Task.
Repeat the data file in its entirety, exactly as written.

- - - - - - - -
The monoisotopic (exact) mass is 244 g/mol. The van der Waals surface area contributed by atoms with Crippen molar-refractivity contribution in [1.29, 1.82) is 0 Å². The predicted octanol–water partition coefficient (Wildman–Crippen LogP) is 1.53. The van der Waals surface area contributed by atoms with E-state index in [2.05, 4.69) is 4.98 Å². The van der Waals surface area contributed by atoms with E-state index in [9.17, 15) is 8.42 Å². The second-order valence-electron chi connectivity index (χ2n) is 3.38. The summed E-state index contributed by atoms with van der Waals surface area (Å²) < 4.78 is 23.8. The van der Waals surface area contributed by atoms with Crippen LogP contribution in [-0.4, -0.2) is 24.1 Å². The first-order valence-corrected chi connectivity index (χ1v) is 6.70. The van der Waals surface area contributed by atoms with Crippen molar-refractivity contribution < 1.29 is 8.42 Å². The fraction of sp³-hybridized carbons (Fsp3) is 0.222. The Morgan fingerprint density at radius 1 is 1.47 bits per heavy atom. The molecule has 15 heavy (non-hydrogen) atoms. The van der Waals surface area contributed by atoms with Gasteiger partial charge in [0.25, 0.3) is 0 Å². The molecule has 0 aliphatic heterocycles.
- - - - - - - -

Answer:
The monoisotopic (exact) mass is 244 g/mol. The van der Waals surface area contributed by atoms with Crippen molar-refractivity contribution in [1.29, 1.82) is 0 Å². The predicted octanol–water partition coefficient (Wildman–Crippen LogP) is 1.53. The van der Waals surface area contributed by atoms with E-state index in [2.05, 4.69) is 4.98 Å². The van der Waals surface area contributed by atoms with E-state index in [9.17, 15) is 8.42 Å². The second-order valence-electron chi connectivity index (χ2n) is 3.38. The summed E-state index contributed by atoms with van der Waals surface area (Å²) < 4.78 is 23.8. The van der Waals surface area contributed by atoms with Crippen LogP contribution in [-0.4, -0.2) is 24.1 Å². The first-order valence-corrected chi connectivity index (χ1v) is 6.70. The van der Waals surface area contributed by atoms with Crippen molar-refractivity contribution < 1.29 is 8.42 Å². The fraction of sp³-hybridized carbons (Fsp3) is 0.222. The Morgan fingerprint density at radius 1 is 1.47 bits per heavy atom. The molecule has 15 heavy (non-hydrogen) atoms. The van der Waals surface area contributed by atoms with Gasteiger partial charge in [0.25, 0.3) is 0 Å². The molecule has 0 aliphatic heterocycles.